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Carrillo’s Column: Fútbol Unites Rival Fans


Just as I was feeling a growing sense of pride at seeing the collection of red and white jerseys intertwined with the yellow and green jerseys, I felt a sudden sense of fear – a crowd of several thousand could be easy targets for any deranged and armed person (let’s be real, white supremacist). These are the times we live in…can’t even revel with your people without literally looking over your shoulder, especially on the eve of 9-11.

The more people that streamed through the gates, though, the safer and prouder I felt. Peruvians and Brazilians, their fans, and fans of fútbol gathered Tuesday night at the LA Memorial Coliseum to watch a friendly rematch of the 2019 Copa America final, which Brazil won 3-1 in July. About thirty-two thousand people showed up to witness a classic of a game – well played on both sides through the only goal of the game, a header by Peru’s Luis Abram in the 85th minute that handed Brazil its first loss in over a year. ¡Arriba Perú!

It was my first time at the Coliseum and second time at an international game – first one in ten years when I witnessed Peru beat Argentina in a friendly in Peru. The game itself was exciting – Peru came out aggressive on the defensive end and pushed the action offensively. They looked like the better team for most of the game. Then came the loudest roar of the game when the world-famous Neymar entered the game – a treat for all fans. If you’ve seen him on TV, you know he’s fast – incredibly fast in person! His presence energized his team, but with a nice goal-saving play by Peru’s goalkeeper, Pedro Gallese, towards the 80th minute, it was not enough for Brazil to break through.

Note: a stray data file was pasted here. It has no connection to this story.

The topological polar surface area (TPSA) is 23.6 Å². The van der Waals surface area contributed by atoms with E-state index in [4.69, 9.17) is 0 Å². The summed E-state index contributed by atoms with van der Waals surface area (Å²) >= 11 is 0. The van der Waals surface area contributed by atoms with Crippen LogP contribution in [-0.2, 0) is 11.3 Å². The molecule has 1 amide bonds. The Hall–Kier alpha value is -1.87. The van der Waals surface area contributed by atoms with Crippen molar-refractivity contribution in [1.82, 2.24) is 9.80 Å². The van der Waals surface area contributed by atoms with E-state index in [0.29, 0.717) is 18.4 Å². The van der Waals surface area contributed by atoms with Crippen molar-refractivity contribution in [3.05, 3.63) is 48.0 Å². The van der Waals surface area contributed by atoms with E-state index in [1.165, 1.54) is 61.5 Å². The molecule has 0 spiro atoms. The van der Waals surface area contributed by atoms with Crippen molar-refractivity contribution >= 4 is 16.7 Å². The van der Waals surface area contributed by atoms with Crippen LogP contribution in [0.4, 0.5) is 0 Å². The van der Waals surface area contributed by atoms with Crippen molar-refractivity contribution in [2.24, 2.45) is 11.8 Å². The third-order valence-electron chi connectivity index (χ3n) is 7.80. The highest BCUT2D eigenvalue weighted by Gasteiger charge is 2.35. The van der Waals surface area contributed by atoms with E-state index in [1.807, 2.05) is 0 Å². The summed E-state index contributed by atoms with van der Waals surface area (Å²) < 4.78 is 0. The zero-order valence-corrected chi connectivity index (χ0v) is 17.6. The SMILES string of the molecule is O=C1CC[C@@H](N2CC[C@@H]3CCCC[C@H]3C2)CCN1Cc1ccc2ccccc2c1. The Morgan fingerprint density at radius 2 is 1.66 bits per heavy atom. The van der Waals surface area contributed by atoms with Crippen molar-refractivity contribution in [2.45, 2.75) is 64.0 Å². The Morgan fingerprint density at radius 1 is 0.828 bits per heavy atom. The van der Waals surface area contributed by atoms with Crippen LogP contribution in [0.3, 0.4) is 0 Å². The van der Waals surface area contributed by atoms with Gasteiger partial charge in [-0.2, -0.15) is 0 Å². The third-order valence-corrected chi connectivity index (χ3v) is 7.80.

The crowd was boisterous – chants of “PE-RU” would spontaneously erupt, as did chants of “BRA-ZIL.” Some optics aside, fans were not allowed to tailgate, nor bring noise makers or masks, for example (all things allowed at regular games with triple the fans), it was a beautiful experience. After the game, Brazilians broke out in “PE-RU” chants and Peruvians returned the favor with “BRA-ZIL” – everyone went from whence they came in peace. No negative press coming from this event…it was all love. At times throughout the game, I was in my head – thinking about my own existence, and how all of us are one and the same. Peruvians have as much African, European, and Native as Brazilians, as Mexicans, as Hondurans, as every single person in this hemisphere. I look at my family, all shades and features, and see a microcosm of what I saw at the stadium and what I see on a regular basis. Can fútbol be the remedy for all the hate we see? At least for one night, it was.

I’d be remiss if I didn’t mention two family members who have played on Peru’s national teams – my cousins Manuel Marengo and Christian Ramos – who always filled our family with pride whenever they stepped on the pitch. ¡Te amo Perú!

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